GARSD: Yeah. Well, you know, Rachel I was really wary of how to approach my dedication. As you and listeners might know, 43 college students have gone missing in Mexico over a month ago. And you know, I'm hesitant to say something about Day of the Dead for them because they're disappeared and nobody knows where they are, if they're dead or alive. But there's been this really dark mood cast over the entire country because in searching for these kids, they've uncovered dozens of mass graves and dozens of bodies that don't belong to these kids. So it's definitely a time in Mexico that feels like a peak of violence and death again. And I was telling Felix, I saw this graffiti downtown in Mexico City that was so powerful. It said every day is Day of the Dead in Mexico. And it made me think of this one song by Argentine musician Charlie Garcia. And the lyrics talk about just disappearing, about people not knowing if you're dead or alive. You're just no longer there. And this song is called "Los Dinosaurios."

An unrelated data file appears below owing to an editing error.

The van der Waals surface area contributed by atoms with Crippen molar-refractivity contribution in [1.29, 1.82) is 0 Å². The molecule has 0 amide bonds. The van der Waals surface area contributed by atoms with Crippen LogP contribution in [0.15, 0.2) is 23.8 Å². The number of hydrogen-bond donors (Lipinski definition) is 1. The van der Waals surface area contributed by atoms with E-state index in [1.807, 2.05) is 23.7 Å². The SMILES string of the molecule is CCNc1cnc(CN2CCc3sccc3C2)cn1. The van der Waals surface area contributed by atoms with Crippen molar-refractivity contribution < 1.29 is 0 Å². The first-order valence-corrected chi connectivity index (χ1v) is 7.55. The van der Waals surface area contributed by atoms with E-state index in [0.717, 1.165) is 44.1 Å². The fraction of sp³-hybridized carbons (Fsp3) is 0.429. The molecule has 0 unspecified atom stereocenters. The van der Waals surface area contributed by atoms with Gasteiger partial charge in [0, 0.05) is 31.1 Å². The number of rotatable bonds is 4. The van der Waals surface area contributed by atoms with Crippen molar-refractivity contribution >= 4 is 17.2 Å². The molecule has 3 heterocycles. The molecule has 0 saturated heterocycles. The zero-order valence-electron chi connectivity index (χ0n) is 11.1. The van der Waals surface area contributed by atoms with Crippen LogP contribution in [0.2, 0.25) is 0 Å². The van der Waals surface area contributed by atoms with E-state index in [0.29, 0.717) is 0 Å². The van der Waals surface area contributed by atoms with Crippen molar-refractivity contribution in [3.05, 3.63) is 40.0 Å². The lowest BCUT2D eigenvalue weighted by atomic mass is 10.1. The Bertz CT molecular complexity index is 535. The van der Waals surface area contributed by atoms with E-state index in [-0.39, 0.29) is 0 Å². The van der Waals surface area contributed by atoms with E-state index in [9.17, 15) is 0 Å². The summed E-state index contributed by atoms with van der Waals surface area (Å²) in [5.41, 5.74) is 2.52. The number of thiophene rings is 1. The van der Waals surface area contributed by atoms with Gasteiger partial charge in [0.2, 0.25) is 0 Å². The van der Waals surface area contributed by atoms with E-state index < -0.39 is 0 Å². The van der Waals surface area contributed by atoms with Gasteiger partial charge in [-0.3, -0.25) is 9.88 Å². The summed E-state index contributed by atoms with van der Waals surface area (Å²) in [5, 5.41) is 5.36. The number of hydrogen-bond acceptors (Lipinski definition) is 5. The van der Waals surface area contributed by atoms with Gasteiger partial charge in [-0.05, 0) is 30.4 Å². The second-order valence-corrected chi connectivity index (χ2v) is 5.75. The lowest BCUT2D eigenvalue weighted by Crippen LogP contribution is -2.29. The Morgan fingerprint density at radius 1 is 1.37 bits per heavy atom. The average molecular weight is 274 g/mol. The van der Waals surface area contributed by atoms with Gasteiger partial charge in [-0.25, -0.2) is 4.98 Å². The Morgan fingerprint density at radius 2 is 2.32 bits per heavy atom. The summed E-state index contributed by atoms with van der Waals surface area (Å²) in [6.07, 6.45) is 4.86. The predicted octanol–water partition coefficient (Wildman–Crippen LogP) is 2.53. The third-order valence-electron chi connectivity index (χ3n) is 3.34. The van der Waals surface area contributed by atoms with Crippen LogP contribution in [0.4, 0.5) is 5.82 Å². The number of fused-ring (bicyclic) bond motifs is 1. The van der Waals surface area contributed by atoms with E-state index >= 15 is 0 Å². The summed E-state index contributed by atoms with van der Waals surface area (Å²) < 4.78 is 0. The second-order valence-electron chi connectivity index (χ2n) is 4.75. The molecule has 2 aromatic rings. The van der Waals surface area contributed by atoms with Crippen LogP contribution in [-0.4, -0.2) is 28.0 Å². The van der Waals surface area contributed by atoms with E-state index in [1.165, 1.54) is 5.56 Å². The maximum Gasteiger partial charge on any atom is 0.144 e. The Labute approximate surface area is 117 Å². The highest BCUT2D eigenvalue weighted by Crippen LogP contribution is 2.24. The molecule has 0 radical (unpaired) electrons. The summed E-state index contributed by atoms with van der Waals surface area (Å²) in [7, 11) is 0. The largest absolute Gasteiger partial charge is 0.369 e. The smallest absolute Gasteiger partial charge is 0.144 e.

(SOUNDBITE OF SONG, "LOS DINOSAURIOS")

CHARLIE GARCIA: (Singing in Spanish).

MARTIN: That's beautiful. Felix, you also asked listeners for their own personal dedications. What kind of stories did you hear from them?

CONTRERAS: We heard from them through social media. And like last year, people wrote in dedications for family members, the really heartfelt, personal stories about people they lost. And this year was no different. We got an e-mail from Maribel Falcon, one of our listeners. And she wrote about her great-grandparents. And she asked for a really old mariachi song called "Dos Arbolitos." She wanted the version recorded by Linda Ronstadt in 1987, which happens to be recorded with a mariachi called Mariachi Camperos de Nati Cano. Nati Cano is a gentleman who passed away last year. He was an educator and one of the foremost authorities of mariachi here in the United States. He passed away...

MARTIN: So it's a good way to remember him, too.

CONTRERAS: Exactly.

(SOUNDBITE OF SONG, "DOS ARBOLITOS")

LINDA RONSTADT: (Singing in Spanish).

CONTRERAS: This is the song "Dos Arbolitos." It's a love song about these two trees who grew up together like twins. And it's a reflection on both Maribel's grandparents and for Nati Cano.

(SOUNDBITE OF SONG, "DOS ARBOLITOS")